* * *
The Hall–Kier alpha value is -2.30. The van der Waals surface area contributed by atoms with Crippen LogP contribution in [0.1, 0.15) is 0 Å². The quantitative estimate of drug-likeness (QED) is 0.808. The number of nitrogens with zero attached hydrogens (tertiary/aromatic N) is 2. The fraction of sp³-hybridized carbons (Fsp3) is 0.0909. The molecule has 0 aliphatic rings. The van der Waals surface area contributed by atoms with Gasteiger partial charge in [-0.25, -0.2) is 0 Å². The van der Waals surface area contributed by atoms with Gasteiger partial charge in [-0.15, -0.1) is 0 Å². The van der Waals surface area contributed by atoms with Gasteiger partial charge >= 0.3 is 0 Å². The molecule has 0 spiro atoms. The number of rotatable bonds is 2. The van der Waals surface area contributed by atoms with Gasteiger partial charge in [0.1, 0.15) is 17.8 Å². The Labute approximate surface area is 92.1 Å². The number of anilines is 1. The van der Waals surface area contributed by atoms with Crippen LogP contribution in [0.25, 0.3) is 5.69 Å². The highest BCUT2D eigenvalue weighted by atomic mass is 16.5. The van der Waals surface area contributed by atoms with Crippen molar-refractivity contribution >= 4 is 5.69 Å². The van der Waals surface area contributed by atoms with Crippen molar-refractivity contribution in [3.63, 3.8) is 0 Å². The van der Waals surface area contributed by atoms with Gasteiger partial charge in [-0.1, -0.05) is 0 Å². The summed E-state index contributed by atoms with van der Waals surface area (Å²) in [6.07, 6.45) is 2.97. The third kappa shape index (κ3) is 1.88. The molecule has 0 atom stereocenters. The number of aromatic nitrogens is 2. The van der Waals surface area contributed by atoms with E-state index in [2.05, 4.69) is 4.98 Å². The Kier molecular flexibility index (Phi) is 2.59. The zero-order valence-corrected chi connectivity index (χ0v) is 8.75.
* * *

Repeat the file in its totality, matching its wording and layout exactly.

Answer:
The Hall–Kier alpha value is -2.30. The van der Waals surface area contributed by atoms with Crippen LogP contribution in [0.1, 0.15) is 0 Å². The quantitative estimate of drug-likeness (QED) is 0.808. The number of nitrogens with zero attached hydrogens (tertiary/aromatic N) is 2. The fraction of sp³-hybridized carbons (Fsp3) is 0.0909. The molecule has 0 aliphatic rings. The van der Waals surface area contributed by atoms with Gasteiger partial charge in [-0.25, -0.2) is 0 Å². The van der Waals surface area contributed by atoms with Gasteiger partial charge in [-0.15, -0.1) is 0 Å². The van der Waals surface area contributed by atoms with Gasteiger partial charge >= 0.3 is 0 Å². The molecule has 0 spiro atoms. The number of rotatable bonds is 2. The van der Waals surface area contributed by atoms with Gasteiger partial charge in [0.1, 0.15) is 17.8 Å². The Labute approximate surface area is 92.1 Å². The number of anilines is 1. The van der Waals surface area contributed by atoms with Crippen LogP contribution in [0.25, 0.3) is 5.69 Å². The highest BCUT2D eigenvalue weighted by atomic mass is 16.5. The van der Waals surface area contributed by atoms with Crippen molar-refractivity contribution >= 4 is 5.69 Å². The van der Waals surface area contributed by atoms with Crippen molar-refractivity contribution in [3.63, 3.8) is 0 Å². The van der Waals surface area contributed by atoms with Gasteiger partial charge in [-0.1, -0.05) is 0 Å². The summed E-state index contributed by atoms with van der Waals surface area (Å²) in [6.07, 6.45) is 2.97. The third kappa shape index (κ3) is 1.88. The molecule has 0 atom stereocenters. The number of aromatic nitrogens is 2. The van der Waals surface area contributed by atoms with E-state index in [2.05, 4.69) is 4.98 Å². The Kier molecular flexibility index (Phi) is 2.59. The zero-order valence-corrected chi connectivity index (χ0v) is 8.75.